One of the few bright spots in the Supreme Court’s ruling on Obamacare was its 7–2 decision striking down the Obama administration’s attempt to blackmail states into going along with a massive and costly expansion of Medicaid. Barely a day later, Florida governor Rick Scott announced that his state would not expand Medicaid eligibility to 133 percent of the poverty level, which comes out to roughly $30,000 per year for a family of four, or allow single, childless men to participate in the program. Earlier, Scott had rejected another key component of Obamacare, refusing to establish a state insurance exchange. He had even returned grants and other funding that the previous governor had received to help implement the legislation.
Scott was quickly joined by at least six other GOP governors in rejecting the Medicaid expansion, including governors Branstad (Iowa), Brownback (Kansas), Haley (South Carolina), Heineman (Nebraska), Jindal (Louisiana), and, not surprisingly, Scott Walker (Wisconsin). At least seven other governors, including Bentley (Alabama), Bryant (Mississippi), Daniels (Indiana), Deal (Georgia), Fallin (Oklahoma), McDonnell (Virginia), Perry (Texas), and Jay Nixon (Missouri), a Democrat, had previously made statements suggesting that they were unlikely to expand their programs. Nevada had earlier passed regulations paving the way to participate in the expansion, but Governor Sandoval has since indicated he may reconsider.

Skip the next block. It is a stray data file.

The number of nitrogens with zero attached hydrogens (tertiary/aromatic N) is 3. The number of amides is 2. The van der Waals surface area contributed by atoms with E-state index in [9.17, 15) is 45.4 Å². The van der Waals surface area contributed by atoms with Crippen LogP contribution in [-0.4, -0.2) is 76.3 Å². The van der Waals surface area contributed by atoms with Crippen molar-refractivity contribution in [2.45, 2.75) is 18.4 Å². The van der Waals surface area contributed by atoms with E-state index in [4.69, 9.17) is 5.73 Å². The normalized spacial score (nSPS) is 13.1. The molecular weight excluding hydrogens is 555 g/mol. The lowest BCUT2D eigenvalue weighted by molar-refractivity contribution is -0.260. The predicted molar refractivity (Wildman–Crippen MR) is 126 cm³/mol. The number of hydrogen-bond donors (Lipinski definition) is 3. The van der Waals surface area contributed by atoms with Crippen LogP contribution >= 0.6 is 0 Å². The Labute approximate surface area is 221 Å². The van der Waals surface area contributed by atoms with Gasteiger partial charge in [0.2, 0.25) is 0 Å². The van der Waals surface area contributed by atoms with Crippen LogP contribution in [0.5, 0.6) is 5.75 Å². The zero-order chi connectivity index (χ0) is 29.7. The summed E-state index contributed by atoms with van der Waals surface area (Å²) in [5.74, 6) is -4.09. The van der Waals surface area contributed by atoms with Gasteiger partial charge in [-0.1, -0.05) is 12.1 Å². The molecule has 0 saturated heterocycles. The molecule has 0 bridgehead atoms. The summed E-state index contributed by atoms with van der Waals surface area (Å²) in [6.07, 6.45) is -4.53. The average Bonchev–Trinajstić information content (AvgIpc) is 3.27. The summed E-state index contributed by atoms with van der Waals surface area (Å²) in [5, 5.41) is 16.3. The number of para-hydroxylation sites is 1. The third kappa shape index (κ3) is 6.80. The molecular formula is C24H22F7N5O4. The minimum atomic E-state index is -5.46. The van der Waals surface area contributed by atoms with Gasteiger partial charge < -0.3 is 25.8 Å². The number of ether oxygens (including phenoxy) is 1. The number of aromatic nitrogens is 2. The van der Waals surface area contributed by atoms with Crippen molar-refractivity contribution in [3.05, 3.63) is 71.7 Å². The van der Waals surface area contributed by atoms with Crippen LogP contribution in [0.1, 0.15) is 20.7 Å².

In rejecting Obamacare’s Medicaid expansion, these governors will be saving their state taxpayers billions of dollars. Initially, the federal government would have provided additional funding to cover the expansion, but those additional funds would have been phased down, starting in 2017. Eventually state taxpayers would have had to pick up much of the extra cost. For example, over ten years, the Medicaid expansion would have cost taxpayers in states such as Florida, Kansas, and Texas more than $20 billion each, while in New Jersey, for example, the expansion could cost as much as $35 billion. (In fairness, a few states such as California do emerge as net winners under the expansion formula, but they are clearly the exception, and there are plenty of other reasons why they should resist participating.)
Michael D. Tanner is a senior fellow at the Cato Institute, heading research into a variety of domestic policies with particular emphasis on health care reform, welfare policy, and Social Security. His most recent white paper, "Bad Medicine: A Guide to the Real Costs and Consequences of the New Health Care Law," provides a detailed examination of the Patient Protection and Affordable Care Act (Obamacare) and what it means to taxpayers, workers, physicians, and patients.